For example, in 2008, Siemens AG (Siemens), along with three subsidiaries, settled bribery investigations by the DOJ and the Securities and Exchange Commission (SEC), paying a total of $800M ($450M in fines to the DOJ and $350M in disgorgement to the SEC). In the same year, Siemens paid an additional $569M to settle bribery charges by German regulators. And then, over the next five years, Siemens resolved additional actions by the World Bank ($100M), the Nigerian EFCC ($46.5M), Greek authorities (€270M), and the Swiss Federal Prosecutors Office ($75.6M).7 A similar example of multiple penalties across various jurisdictions was the prosecution of Alstom S.A. (Alstom), a French power and transportation company, and its Swiss subsidiary, Alstom Network Schweiz AG (Alstom Network).8 In 2011, the Swiss Office of the Attorney General punished Alstom Network for failing to prevent the payment of bribes to foreign public officials in Latvia, Malaysia, and Tunisia, fining Alstom 2.5M Swiss francs along with a compensatory penalty of 36.4M Swiss francs.9 Then, in 2012, Alstom Network and another Alstom subsidiary, Alstom Hydro France, entered a resolution agreement with the World Bank which included a restitution payment of $9.5M for bribing a Zambian government official.10 Finally, in 2015, Alstom and Alstom Network pleaded guilty to charges by US authorities, agreeing to pay a $772M criminal fine in connection with widespread bribery in Indonesia, Egypt, Saudi Arabia, the Bahamas, and Taiwan.11
More recently, it appears the DOJ has been moving in the direction of the Policy by crediting companies for penalties paid in other jurisdictions, while reserving the right to collect the full penalty in the United States if the amount was not collected by the foreign jurisdiction. For example, in September 2017, the DOJ announced a resolution with a Stockholm-based international telecommunications company, Telia Company AB (Telia), which constituted one of the largest settlements ever, totaling $965M.12 As part of its Deferred Prosecution Agreement (DPA) with the DOJ, Telia agreed to pay a total monetary penalty of over $548.6M.13 However, the DOJ agreed to offset up to $274M of that penalty for any penalties paid to Dutch authorities in connection with Telia’s potential criminal prosecution in the Netherlands.14 Similarly, in December 2017, the DOJ resolved an FCPA investigation with Keppel Offshore & Marine Ltd (Keppel), a Singapore-based company, in coordination with Singapore and Brazilian authorities.15 As part of its DPA with the DOJ, Keppel agreed to pay a total monetary penalty of over $422M.16 The DOJ agreed, however, that this amount would be offset by up to $211.1M for any amount paid to Brazilian authorities and up to $105.6M for any amount paid to Singaporean authorities in connection with parallel enforcement actions.17
Although increased cooperation and information sharing enables law enforcement to more effectively police anti-corruption laws, it also increases the risk of over-deterrence. Where a company is simultaneously investigated by multiple authorities for similar misconduct, each authority is likely empowered to impose sanctions at least sufficient to deter the behavior. Thus, if the authorities independently impose their full range of sanctions for any particular misconduct, the likely result is to overly punish the company from a deterrence perspective. In addition to being unfair, this overdeterrence is an inefficient use of law enforcement resources and may chill otherwise societally optimal business decisions. The Policy, following some recent coordinated resolutions, seems to be a step in the right direction.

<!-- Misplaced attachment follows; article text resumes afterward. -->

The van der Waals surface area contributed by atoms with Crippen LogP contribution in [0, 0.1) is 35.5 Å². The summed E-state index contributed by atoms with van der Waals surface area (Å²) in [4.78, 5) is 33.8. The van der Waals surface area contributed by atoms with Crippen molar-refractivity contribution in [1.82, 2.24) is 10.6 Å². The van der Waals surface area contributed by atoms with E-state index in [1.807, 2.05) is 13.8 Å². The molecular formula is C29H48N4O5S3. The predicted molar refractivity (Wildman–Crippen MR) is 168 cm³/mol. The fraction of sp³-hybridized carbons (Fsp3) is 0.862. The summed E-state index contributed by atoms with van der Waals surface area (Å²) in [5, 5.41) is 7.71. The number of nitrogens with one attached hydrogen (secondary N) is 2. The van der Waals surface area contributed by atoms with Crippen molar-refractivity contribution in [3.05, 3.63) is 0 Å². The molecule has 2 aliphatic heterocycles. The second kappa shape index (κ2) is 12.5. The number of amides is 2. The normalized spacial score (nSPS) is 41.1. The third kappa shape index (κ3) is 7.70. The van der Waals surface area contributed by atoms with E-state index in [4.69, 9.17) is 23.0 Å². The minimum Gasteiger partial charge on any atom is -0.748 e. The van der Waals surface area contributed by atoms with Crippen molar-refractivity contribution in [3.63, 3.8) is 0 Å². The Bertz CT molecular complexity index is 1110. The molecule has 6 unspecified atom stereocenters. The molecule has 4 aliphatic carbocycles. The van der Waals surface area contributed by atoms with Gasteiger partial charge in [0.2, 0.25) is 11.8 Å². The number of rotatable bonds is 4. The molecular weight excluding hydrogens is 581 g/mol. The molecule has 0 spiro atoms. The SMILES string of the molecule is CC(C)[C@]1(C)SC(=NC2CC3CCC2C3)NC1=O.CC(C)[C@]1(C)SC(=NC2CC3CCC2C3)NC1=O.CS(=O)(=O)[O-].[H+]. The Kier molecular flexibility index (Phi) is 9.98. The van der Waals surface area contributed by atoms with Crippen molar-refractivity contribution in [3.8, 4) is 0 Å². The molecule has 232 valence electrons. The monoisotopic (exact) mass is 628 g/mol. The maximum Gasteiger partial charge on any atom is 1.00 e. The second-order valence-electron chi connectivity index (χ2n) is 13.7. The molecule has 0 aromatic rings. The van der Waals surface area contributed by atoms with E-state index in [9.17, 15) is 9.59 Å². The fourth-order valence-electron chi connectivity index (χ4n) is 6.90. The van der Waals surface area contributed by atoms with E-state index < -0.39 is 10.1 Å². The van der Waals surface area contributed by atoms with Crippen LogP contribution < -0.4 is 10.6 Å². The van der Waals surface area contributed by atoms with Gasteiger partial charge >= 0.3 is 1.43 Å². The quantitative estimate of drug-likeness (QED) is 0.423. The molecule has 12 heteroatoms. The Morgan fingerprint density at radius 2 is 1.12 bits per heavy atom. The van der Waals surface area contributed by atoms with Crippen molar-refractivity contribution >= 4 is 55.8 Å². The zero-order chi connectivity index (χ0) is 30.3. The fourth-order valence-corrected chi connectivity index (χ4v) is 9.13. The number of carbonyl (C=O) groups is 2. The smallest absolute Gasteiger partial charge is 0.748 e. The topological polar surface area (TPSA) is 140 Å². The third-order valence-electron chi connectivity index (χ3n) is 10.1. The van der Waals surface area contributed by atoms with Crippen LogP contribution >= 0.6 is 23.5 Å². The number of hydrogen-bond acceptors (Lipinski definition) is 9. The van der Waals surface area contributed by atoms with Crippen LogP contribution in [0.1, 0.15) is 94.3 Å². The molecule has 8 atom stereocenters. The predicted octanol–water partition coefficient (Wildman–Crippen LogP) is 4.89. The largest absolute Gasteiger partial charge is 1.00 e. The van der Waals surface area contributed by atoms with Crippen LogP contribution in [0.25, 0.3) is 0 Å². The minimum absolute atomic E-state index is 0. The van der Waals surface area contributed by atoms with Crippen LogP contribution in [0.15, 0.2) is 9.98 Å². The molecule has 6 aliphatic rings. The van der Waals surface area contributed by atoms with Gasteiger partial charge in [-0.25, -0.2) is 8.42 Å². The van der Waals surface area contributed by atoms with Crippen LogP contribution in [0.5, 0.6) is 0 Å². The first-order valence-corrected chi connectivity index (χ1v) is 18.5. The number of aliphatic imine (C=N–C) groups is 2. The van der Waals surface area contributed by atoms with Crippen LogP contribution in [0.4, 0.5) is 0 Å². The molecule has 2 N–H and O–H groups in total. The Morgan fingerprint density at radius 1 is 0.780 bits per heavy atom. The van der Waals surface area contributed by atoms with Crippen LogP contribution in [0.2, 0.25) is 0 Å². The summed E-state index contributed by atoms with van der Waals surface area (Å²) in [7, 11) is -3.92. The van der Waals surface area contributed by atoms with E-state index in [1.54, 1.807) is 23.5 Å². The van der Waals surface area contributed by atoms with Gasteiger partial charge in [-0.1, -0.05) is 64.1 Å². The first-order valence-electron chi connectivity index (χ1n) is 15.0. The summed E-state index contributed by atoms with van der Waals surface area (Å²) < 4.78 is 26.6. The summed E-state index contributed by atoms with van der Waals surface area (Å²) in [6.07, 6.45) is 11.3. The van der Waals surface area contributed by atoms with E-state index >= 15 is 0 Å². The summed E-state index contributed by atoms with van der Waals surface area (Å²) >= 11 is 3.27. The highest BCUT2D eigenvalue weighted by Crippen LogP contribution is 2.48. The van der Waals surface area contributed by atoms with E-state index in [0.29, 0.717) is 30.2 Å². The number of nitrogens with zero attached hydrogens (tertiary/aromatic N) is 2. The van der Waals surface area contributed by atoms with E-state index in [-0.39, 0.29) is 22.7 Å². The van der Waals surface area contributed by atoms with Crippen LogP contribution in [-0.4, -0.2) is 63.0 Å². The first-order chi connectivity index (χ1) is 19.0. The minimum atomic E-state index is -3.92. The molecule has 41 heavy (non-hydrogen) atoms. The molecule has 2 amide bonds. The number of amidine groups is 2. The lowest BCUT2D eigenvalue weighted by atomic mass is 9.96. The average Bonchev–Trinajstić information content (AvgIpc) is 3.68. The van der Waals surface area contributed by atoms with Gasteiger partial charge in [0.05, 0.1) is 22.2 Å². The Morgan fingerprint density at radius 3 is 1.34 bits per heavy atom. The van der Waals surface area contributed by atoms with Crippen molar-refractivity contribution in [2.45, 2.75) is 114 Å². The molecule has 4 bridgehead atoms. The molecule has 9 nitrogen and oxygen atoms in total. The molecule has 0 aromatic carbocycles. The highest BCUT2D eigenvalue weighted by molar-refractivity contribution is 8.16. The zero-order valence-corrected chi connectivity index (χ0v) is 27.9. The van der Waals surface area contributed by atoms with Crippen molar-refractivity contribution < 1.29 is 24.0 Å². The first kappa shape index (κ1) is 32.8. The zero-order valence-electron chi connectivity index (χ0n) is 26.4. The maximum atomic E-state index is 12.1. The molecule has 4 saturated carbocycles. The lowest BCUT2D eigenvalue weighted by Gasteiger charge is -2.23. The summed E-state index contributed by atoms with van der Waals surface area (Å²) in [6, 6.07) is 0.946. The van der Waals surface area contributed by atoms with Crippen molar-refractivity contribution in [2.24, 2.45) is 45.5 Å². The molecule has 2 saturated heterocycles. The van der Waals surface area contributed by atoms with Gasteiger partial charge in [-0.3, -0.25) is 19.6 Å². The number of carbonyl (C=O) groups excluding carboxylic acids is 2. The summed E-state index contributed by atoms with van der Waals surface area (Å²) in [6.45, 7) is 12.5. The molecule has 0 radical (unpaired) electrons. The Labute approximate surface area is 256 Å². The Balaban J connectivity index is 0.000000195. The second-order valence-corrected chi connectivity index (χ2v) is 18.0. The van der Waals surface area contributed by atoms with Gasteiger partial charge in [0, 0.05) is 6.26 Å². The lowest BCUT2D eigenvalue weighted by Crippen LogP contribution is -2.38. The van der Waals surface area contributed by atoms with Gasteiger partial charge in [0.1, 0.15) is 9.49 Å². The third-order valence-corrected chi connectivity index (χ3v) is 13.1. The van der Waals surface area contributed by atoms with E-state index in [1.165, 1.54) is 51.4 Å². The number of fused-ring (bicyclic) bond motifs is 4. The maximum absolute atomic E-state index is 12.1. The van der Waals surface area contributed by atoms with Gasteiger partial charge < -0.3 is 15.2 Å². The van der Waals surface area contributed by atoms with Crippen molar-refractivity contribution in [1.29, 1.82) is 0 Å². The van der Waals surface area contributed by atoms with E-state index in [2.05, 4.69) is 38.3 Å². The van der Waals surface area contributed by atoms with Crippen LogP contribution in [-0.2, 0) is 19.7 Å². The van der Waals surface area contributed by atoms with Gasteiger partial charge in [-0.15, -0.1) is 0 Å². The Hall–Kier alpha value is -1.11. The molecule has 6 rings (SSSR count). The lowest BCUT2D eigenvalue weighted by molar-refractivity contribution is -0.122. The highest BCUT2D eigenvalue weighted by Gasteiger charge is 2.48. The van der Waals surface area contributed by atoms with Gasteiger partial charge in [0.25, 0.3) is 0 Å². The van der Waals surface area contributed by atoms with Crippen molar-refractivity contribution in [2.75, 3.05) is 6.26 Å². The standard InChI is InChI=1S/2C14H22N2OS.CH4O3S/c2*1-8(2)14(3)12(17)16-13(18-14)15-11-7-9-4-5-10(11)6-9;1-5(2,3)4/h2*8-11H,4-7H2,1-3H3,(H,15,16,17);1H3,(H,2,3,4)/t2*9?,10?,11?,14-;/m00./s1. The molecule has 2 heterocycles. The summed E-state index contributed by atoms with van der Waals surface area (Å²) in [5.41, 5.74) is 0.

Interestingly, the most frequent area of duplicative penalties in FCPA cases comes from the two US enforcement authorities that enforce the statute—the DOJ and the SEC. Both authorities have jurisdiction to enforce the statute, and it has been common over the years for both to impose penalties, often for identical conduct. Indeed, even in cases where the DOJ has coordinated with foreign authorities and essentially divided up the penalties, the SEC has also collected penalties in the very same cases. For example, in Telia, where the DOJ imposed $548.6M in penalties, agreeing to offset up to $274M of that for any criminal penalties paid to Dutch authorities, the SEC resolved a parallel investigation into the same conduct by Telia, requiring additional disgorgement of $457M, of which only $40M was offset by the DOJ penalty.18 Similarly, in 2016, the DOJ and SEC simultaneously resolved investigations into Braskem S.A. (Braskem), a Brazilian petrochemical company, for corrupt payments “in countries on three continents.”19 As part of its resolution with the DOJ, Braskem pleaded guilty and agreed to a total criminal penalty of $632M, which included penalties paid to Brazilian and Swiss authorities.20 At the same time, Braskem agreed to disgorge $325M as part of its resolution with the SEC, part of which was disgorged to Brazilian authorities.21
Granted, in both Telia and Braskem, as is typically the case, the monetary portion of the DOJ’s resolution was based on criminal fines while the SEC’s was labeled disgorgement, and the SEC did not assess an additional civil penalty where a criminal fine had been imposed.22 This arrangement, however, does not entirely resolve the concern of piling on. For example, both the DOJ’s calculations of criminal fines under the Sentencing Guidelines and the SEC’s calculation of disgorgement depend, in part, on the pecuniary gain defendants received from their misconduct;23 indeed, the Supreme Court recently announced that SEC disgorgement is essentially simply a penalty.24 As such, defendants simultaneously resolving parallel investigations with the SEC and the DOJ face duplicative financial penalties arising from the same conduct.
The Policy directs that the DOJ should coordinate with other US authorities in addition to foreign authorities. It will perhaps be most interesting to see if the DOJ is able to rein in the “piling on” that has been happening even in solely US cases for decades. Like the DOJ’s recent FCPA Corporate Enforcement Policy, these polices, while well intentioned, only control the DOJ. Whether other enforcement bodies in the United States and abroad follow the DOJ’s lead remains to be seen.